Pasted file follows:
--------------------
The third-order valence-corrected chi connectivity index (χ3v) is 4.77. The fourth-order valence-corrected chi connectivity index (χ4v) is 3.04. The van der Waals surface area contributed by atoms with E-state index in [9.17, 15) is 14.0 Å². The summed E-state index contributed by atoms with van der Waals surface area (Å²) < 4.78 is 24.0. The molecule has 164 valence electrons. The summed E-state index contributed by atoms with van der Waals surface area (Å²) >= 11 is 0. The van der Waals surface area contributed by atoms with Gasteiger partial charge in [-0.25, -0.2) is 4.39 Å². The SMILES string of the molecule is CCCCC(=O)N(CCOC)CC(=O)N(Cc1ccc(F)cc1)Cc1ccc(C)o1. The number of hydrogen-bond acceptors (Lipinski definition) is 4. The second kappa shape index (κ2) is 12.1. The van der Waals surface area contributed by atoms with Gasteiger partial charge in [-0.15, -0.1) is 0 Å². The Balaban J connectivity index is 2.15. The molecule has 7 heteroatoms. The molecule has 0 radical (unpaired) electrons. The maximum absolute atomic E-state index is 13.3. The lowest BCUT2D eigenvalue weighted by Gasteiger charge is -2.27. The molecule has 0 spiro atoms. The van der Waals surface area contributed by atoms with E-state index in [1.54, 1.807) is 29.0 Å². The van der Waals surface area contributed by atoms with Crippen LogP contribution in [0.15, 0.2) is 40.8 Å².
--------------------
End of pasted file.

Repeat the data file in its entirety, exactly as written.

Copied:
The third-order valence-corrected chi connectivity index (χ3v) is 4.77. The fourth-order valence-corrected chi connectivity index (χ4v) is 3.04. The van der Waals surface area contributed by atoms with E-state index in [9.17, 15) is 14.0 Å². The summed E-state index contributed by atoms with van der Waals surface area (Å²) < 4.78 is 24.0. The molecule has 164 valence electrons. The summed E-state index contributed by atoms with van der Waals surface area (Å²) >= 11 is 0. The van der Waals surface area contributed by atoms with Gasteiger partial charge in [-0.25, -0.2) is 4.39 Å². The SMILES string of the molecule is CCCCC(=O)N(CCOC)CC(=O)N(Cc1ccc(F)cc1)Cc1ccc(C)o1. The number of hydrogen-bond acceptors (Lipinski definition) is 4. The second kappa shape index (κ2) is 12.1. The van der Waals surface area contributed by atoms with Gasteiger partial charge in [-0.15, -0.1) is 0 Å². The Balaban J connectivity index is 2.15. The molecule has 7 heteroatoms. The molecule has 0 radical (unpaired) electrons. The maximum absolute atomic E-state index is 13.3. The lowest BCUT2D eigenvalue weighted by Gasteiger charge is -2.27. The molecule has 0 spiro atoms. The van der Waals surface area contributed by atoms with E-state index in [1.54, 1.807) is 29.0 Å². The van der Waals surface area contributed by atoms with Crippen LogP contribution in [0.15, 0.2) is 40.8 Å².